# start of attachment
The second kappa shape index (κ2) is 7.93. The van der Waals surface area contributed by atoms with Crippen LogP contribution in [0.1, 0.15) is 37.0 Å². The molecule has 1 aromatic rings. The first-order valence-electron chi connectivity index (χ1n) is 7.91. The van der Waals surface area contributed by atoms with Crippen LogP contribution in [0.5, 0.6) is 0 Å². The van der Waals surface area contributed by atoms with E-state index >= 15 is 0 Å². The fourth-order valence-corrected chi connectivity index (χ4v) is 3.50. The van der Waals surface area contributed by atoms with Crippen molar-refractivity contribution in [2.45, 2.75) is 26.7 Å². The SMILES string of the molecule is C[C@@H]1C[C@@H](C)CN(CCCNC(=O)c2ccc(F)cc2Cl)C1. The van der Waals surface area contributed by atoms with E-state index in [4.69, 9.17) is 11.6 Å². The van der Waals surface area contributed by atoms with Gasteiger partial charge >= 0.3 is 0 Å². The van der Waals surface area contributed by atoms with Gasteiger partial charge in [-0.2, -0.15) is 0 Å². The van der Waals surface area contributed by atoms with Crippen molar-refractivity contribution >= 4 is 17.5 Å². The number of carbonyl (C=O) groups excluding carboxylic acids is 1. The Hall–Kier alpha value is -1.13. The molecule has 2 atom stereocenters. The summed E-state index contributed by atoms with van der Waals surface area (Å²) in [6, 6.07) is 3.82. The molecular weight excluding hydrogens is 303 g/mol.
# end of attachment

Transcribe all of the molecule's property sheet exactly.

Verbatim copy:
The second kappa shape index (κ2) is 7.93. The van der Waals surface area contributed by atoms with Crippen LogP contribution in [0.1, 0.15) is 37.0 Å². The molecule has 1 aromatic rings. The first-order valence-electron chi connectivity index (χ1n) is 7.91. The van der Waals surface area contributed by atoms with Crippen LogP contribution in [0.5, 0.6) is 0 Å². The van der Waals surface area contributed by atoms with E-state index >= 15 is 0 Å². The fourth-order valence-corrected chi connectivity index (χ4v) is 3.50. The van der Waals surface area contributed by atoms with Crippen molar-refractivity contribution in [2.45, 2.75) is 26.7 Å². The SMILES string of the molecule is C[C@@H]1C[C@@H](C)CN(CCCNC(=O)c2ccc(F)cc2Cl)C1. The van der Waals surface area contributed by atoms with E-state index in [4.69, 9.17) is 11.6 Å². The van der Waals surface area contributed by atoms with Gasteiger partial charge >= 0.3 is 0 Å². The van der Waals surface area contributed by atoms with Gasteiger partial charge in [-0.2, -0.15) is 0 Å². The van der Waals surface area contributed by atoms with Crippen molar-refractivity contribution >= 4 is 17.5 Å². The number of carbonyl (C=O) groups excluding carboxylic acids is 1. The Hall–Kier alpha value is -1.13. The molecule has 2 atom stereocenters. The summed E-state index contributed by atoms with van der Waals surface area (Å²) in [6, 6.07) is 3.82. The molecular weight excluding hydrogens is 303 g/mol.